Being a woman has its disadvantages. We are few in number and often not taken seriously right away. I have been in situations where I have had to work with all-male Special Forces or infantry units. These guys are used to seeing “Army-types” and NO WOMEN. Then I show up (Air Force and female) and they do a double take. Most of them stare and others whisper. But I go in there with confidence and let them know that I can hang. After a grueling day of marching through ankle deep mud, firefights, and 100-degree heat, they realize that I am no different from the rest. I just let them draw their own conclusions based off of my tenacity and drive to complete the mission and provide the best pictures I possibly can.

There is an upside to being a female too. I get to see what it is like to be a woman service member and male photographers don’t. I get access to places men might not, so that has come in handy.

AP: What is the most difficult part of your job? What is the most rewarding?

SP: It is difficult being away from my husband for months at a time. We both do this job, so being together for any length of time is a miracle. So we take advantage of our time together by shooting projects and just enjoying photography together.

The most rewarding part of this job is touching people’s lives. I can make someone feel so important when his or her picture is published. I can make war-weary soldiers laugh at themselves over goofy photos. I can make them weep when I share the last photo ever taken of their comrade. I document history — I make history. That is rewarding.

AP: Do you also work outside the military. If so, has that work been influenced by your military photography?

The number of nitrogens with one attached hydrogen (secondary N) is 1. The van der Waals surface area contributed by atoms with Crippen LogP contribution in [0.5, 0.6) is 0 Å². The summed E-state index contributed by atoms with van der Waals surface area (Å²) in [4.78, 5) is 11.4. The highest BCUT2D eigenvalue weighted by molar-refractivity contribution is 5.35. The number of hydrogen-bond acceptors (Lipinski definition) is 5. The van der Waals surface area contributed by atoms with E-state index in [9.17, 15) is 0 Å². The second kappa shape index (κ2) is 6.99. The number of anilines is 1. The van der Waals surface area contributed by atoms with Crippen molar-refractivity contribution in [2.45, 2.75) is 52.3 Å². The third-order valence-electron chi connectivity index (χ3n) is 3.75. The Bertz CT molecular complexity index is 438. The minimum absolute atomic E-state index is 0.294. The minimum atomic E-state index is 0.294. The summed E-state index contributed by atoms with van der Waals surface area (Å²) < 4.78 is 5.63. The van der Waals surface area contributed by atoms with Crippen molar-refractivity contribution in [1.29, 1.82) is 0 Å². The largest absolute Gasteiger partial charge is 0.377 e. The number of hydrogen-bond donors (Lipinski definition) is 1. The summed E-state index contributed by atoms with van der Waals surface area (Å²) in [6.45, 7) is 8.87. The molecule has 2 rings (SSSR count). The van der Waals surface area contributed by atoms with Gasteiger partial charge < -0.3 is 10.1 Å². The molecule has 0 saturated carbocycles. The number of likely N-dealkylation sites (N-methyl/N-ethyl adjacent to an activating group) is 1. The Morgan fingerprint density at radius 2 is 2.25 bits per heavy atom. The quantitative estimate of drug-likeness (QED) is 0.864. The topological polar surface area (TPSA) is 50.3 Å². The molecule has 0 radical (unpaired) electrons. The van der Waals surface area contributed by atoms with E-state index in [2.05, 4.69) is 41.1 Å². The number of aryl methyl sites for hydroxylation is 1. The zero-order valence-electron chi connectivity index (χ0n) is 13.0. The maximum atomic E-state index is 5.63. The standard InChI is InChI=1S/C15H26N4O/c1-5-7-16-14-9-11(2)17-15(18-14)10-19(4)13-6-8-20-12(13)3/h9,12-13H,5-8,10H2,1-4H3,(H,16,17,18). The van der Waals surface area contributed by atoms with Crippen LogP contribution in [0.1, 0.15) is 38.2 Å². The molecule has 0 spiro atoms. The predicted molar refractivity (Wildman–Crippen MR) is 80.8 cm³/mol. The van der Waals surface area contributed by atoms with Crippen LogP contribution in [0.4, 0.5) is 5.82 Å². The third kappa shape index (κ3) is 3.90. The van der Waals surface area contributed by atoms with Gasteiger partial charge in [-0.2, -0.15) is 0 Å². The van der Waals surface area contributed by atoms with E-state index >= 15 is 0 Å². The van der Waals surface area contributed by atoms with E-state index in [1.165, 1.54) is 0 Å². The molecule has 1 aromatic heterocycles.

SP: I have shot some projects for USA Today and have assisted Sports Illustrated photographer Bill Frakes. I was told many years ago during the DoD Workshop that I should do some freelance work. Well, I took what they said seriously and pursued some civilian projects. So you can say the military encouraged me to shoot outside of the Air Force.

My work on the outside has shown me that I have to learn a whole new process of picture making. The assignments are similar: Go make contact with a subject, shoot a story, caption, and transmit. However, the terminology is a bit different, so there is a learning curve.

I also volunteer at the Eddie Adams Barnstorm Workshop. So I have picked up quite a bit from the staff there. They have always been very welcoming of military and willing to show us the civilian side of the journalism world too.

I would like to thank the Air Force for giving me such great opportunities these last ten years. I am sad to let it go.

More of Pearsall’s work is available at f8pj.com.